If there’s one game genre that I don’t think get’s enough representation despite having a massive number of passionate fans it’s grid based strategy RPG’s. Growing up addicted to Final Fantasy Tactic’s has left me with a tactical RPG itch that is rarely scratched these days. Thankfully now that the Banner Saga series is making it’s way to the Nintendo Switch I can enjoy this great Norse inspired tactic’s game anywhere I go.
Originally released back in 2014 after a successful Kickstarter campaign, The Banner Saga is a party based strategy RPG set in a fictional world inspired by many aspects of Norse mythology. Your choices throughout your adventure in Banner Saga have real impact and real consequences to your overall experience. The game’s story is interactive, meaning your decisions can lead to drastically different outcome’s or completely new event’s that other players may not witness in their game.
The game’s story is presented in a text based visual novel style for the most part. Some scenes are fully animated in the same illustrated art style the rest of the game features, but for the most part the story is experienced via text dialogue.
The story is told by switching back and forth between two groups of characters, each located in different part’s of the game world whose paths eventually cross later in the game.
Because your choices have very real consequences in the game it is possible that a number of your caravan’s party member’s will die throughout the course of the game. To offset this Banner Saga’s story contains quite a lot of character’s that are able to be recruited into your party.
Many of these character’s possess their own traits that will make them more or less valuable to you in battle, depending on your battle strategies and playstyle. Some move greater distances than others, can deal damage over a larger area, or attack from further away. This allows you to put together a team with unit’s from a number of different classes and contain abilities the complement your strategies.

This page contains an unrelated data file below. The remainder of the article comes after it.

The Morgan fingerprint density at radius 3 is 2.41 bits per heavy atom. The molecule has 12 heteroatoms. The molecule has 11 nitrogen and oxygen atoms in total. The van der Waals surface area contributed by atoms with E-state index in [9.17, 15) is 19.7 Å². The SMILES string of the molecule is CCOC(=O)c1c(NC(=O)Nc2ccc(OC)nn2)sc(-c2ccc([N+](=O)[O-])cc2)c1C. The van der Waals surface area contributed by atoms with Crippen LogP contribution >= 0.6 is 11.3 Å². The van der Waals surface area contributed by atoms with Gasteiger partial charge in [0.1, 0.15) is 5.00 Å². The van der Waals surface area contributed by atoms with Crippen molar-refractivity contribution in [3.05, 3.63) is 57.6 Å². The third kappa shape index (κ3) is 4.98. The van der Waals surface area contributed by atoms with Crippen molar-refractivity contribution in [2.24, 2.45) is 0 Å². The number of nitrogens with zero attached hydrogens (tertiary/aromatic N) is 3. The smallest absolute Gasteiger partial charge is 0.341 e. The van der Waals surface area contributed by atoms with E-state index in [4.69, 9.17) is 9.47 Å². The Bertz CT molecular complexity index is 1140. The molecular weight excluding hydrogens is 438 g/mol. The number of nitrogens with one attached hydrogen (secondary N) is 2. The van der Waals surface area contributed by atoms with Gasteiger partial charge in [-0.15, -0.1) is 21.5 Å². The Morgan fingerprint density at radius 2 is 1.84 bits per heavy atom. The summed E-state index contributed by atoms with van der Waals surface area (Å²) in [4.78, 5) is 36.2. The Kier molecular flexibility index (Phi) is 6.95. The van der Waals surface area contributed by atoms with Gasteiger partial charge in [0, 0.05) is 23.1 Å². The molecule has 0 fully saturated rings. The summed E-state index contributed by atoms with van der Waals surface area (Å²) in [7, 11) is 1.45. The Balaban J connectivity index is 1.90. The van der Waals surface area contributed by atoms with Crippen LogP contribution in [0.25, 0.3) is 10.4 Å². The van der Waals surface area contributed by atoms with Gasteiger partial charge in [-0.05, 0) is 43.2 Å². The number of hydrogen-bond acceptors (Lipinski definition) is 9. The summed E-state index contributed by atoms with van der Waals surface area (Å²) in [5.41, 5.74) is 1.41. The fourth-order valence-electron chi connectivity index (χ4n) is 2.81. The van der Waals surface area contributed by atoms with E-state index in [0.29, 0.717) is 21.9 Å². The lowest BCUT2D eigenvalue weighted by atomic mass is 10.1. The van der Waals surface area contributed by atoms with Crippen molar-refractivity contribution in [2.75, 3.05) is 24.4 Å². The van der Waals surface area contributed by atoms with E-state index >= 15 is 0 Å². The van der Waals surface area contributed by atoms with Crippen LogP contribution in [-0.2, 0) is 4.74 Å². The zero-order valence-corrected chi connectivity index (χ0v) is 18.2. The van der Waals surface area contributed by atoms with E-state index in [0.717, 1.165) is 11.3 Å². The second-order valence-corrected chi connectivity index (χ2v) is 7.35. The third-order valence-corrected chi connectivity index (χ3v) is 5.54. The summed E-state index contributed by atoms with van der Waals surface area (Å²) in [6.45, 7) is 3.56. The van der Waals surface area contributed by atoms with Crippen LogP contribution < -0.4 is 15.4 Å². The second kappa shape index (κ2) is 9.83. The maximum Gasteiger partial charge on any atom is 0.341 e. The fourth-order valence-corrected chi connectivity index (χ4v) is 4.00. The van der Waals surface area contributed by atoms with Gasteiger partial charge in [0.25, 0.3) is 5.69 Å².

Because of the large number of story character’s it was hard at times to keep up with who was who and which one of the two stories they were a part of. And while many of them felt like great key character’s to the story other’s felt like padding character’s used to bulk out the army just in case other character’s from your story died.
Banner Saga’s core gameplay can be broken down into two main sections. The visual novel based story moments, travelling with your caravan and the strategy based combat stages. If you’ve ever played Final Fantasy Tactic’s or already own Mario + Rabbid’s Kingdom Battle on your Switch you’ll be able to grasp the concept of the battle systems fairly quickly.
You take turns moving your party of 6 chosen characters around the grid and use the various attack types and special abilities of your units to eliminate all of the enemies in the stage. Hopefully before they’re able to kill off all of your’s.
It’s the moment’s post battle where you’re often presented with the dialogue sequences where you’ll inevitably end up having to make one of the many choices that will change up how your Banner Saga story plays out. Will you assist in settling disputes? Decide what to do with your caravan’s resources? Decide not to let someone into the party? Just about every decision made has some kind of repercussion, and you never know if it will have a positive or negative impact down the line. Some have near immediate repercussions while others may come back to bite you way down the track when you’d pretty much forgotten about making the initial decision in the first place.
The game for the most part maintains a steady increase in challenge as you progress. There are however moment’s where there was a sudden spike in difficulty where I had to re-evaluate my party and strategy a number of times before successfully claiming victory. This sudden spike did take away from the steady pacing of the game a bit but good news, if it does affect you the same way and you don’t want to try and try again, you do have the option to lower (or increase if things are too easy) the difficulty in the game’s options with no impact to you or the overall story.
While the main highlight’s of the game are definitely it’s engaging story and it’s strategic battles. Special mention need’s to be awarded to it’s soundtrack and score piece’s. I’m a big fan of listening to various video game soundtrack’s while working and the Banner Saga soundtrack has made it’s way onto my regular playlist.
If you’re a fan of tactical, strategy RPG’s then Banner Saga should definitely be on your radar, if it hasn’t been already in the last 4 years. It’s illustrated art style combined with it’s incredible story and soundtrack come together to create one of the best strategy RPG’s you can own on the Nintendo Switch. And while the game has been ported to mobile devices before, it’s here that the game feel’s most at home when you’re not at home.
A Nintendo Switch code was provided by the Australian distributor for our Banner Saga Nintendo Switch review.
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